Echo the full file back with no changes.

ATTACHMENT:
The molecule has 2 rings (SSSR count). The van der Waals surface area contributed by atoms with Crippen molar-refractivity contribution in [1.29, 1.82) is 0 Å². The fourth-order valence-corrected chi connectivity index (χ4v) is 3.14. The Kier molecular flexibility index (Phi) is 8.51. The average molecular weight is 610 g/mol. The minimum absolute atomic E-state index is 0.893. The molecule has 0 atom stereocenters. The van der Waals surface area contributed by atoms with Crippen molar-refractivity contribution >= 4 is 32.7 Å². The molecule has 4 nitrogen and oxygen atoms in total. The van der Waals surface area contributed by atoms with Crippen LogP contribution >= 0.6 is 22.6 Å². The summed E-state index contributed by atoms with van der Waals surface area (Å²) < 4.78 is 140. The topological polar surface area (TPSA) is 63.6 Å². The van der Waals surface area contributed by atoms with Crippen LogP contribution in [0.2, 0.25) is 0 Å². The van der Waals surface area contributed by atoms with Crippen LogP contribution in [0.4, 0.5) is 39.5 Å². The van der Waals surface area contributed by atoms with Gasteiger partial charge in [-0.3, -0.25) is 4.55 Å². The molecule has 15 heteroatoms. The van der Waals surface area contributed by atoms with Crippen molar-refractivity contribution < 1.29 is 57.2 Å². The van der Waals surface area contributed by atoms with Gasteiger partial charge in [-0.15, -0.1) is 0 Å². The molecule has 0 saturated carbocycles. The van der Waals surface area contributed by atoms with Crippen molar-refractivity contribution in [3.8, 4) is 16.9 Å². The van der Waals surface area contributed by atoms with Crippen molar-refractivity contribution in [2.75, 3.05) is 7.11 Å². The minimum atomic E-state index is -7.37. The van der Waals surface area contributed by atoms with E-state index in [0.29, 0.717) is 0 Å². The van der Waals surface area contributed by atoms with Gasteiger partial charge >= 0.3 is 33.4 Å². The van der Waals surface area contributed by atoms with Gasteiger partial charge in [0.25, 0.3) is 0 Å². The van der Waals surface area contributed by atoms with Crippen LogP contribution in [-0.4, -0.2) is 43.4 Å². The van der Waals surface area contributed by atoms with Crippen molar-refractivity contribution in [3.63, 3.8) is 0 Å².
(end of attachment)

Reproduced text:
The molecule has 2 rings (SSSR count). The van der Waals surface area contributed by atoms with Crippen molar-refractivity contribution in [1.29, 1.82) is 0 Å². The fourth-order valence-corrected chi connectivity index (χ4v) is 3.14. The Kier molecular flexibility index (Phi) is 8.51. The average molecular weight is 610 g/mol. The minimum absolute atomic E-state index is 0.893. The molecule has 0 atom stereocenters. The van der Waals surface area contributed by atoms with Crippen molar-refractivity contribution >= 4 is 32.7 Å². The molecule has 4 nitrogen and oxygen atoms in total. The van der Waals surface area contributed by atoms with Crippen LogP contribution >= 0.6 is 22.6 Å². The summed E-state index contributed by atoms with van der Waals surface area (Å²) < 4.78 is 140. The topological polar surface area (TPSA) is 63.6 Å². The van der Waals surface area contributed by atoms with Crippen LogP contribution in [0.2, 0.25) is 0 Å². The van der Waals surface area contributed by atoms with Crippen LogP contribution in [0.4, 0.5) is 39.5 Å². The van der Waals surface area contributed by atoms with Gasteiger partial charge in [-0.3, -0.25) is 4.55 Å². The molecule has 15 heteroatoms. The van der Waals surface area contributed by atoms with Crippen molar-refractivity contribution < 1.29 is 57.2 Å². The van der Waals surface area contributed by atoms with Gasteiger partial charge in [-0.15, -0.1) is 0 Å². The molecule has 0 saturated carbocycles. The van der Waals surface area contributed by atoms with Crippen molar-refractivity contribution in [3.8, 4) is 16.9 Å². The van der Waals surface area contributed by atoms with Crippen molar-refractivity contribution in [2.75, 3.05) is 7.11 Å². The minimum atomic E-state index is -7.37. The van der Waals surface area contributed by atoms with E-state index in [0.29, 0.717) is 0 Å². The van der Waals surface area contributed by atoms with Gasteiger partial charge >= 0.3 is 33.4 Å². The van der Waals surface area contributed by atoms with Gasteiger partial charge in [0.25, 0.3) is 0 Å². The van der Waals surface area contributed by atoms with Crippen LogP contribution in [-0.4, -0.2) is 43.4 Å². The van der Waals surface area contributed by atoms with Crippen molar-refractivity contribution in [3.63, 3.8) is 0 Å².